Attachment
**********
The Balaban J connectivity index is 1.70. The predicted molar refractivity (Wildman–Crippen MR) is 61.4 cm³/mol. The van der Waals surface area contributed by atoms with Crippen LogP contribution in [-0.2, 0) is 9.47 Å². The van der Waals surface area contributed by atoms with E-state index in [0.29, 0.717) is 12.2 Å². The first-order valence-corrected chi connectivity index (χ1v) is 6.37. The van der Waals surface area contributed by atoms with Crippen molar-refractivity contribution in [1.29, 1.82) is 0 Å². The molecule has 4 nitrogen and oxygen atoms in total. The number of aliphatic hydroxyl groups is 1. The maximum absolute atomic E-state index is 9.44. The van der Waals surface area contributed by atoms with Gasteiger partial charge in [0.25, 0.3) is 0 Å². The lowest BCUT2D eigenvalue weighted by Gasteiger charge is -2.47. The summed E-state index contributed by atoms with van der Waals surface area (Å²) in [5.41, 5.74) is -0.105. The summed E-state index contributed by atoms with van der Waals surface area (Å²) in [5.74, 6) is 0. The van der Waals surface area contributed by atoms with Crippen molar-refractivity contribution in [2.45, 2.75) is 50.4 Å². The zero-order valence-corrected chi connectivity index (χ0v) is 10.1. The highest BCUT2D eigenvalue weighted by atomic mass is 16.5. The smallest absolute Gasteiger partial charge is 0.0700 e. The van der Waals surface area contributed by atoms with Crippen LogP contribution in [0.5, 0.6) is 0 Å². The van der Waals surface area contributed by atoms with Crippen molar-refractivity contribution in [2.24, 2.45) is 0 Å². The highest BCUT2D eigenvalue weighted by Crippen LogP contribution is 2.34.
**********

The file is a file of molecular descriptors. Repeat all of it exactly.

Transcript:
The Balaban J connectivity index is 1.70. The predicted molar refractivity (Wildman–Crippen MR) is 61.4 cm³/mol. The van der Waals surface area contributed by atoms with Crippen LogP contribution in [-0.2, 0) is 9.47 Å². The van der Waals surface area contributed by atoms with E-state index in [0.29, 0.717) is 12.2 Å². The first-order valence-corrected chi connectivity index (χ1v) is 6.37. The van der Waals surface area contributed by atoms with Crippen molar-refractivity contribution in [1.29, 1.82) is 0 Å². The molecule has 4 nitrogen and oxygen atoms in total. The number of aliphatic hydroxyl groups is 1. The maximum absolute atomic E-state index is 9.44. The van der Waals surface area contributed by atoms with Gasteiger partial charge in [0.25, 0.3) is 0 Å². The lowest BCUT2D eigenvalue weighted by Gasteiger charge is -2.47. The summed E-state index contributed by atoms with van der Waals surface area (Å²) in [5.41, 5.74) is -0.105. The summed E-state index contributed by atoms with van der Waals surface area (Å²) in [5.74, 6) is 0. The van der Waals surface area contributed by atoms with Crippen molar-refractivity contribution in [2.45, 2.75) is 50.4 Å². The zero-order valence-corrected chi connectivity index (χ0v) is 10.1. The highest BCUT2D eigenvalue weighted by atomic mass is 16.5. The smallest absolute Gasteiger partial charge is 0.0700 e. The van der Waals surface area contributed by atoms with Crippen LogP contribution in [0.5, 0.6) is 0 Å². The van der Waals surface area contributed by atoms with Crippen molar-refractivity contribution in [2.24, 2.45) is 0 Å². The highest BCUT2D eigenvalue weighted by Crippen LogP contribution is 2.34.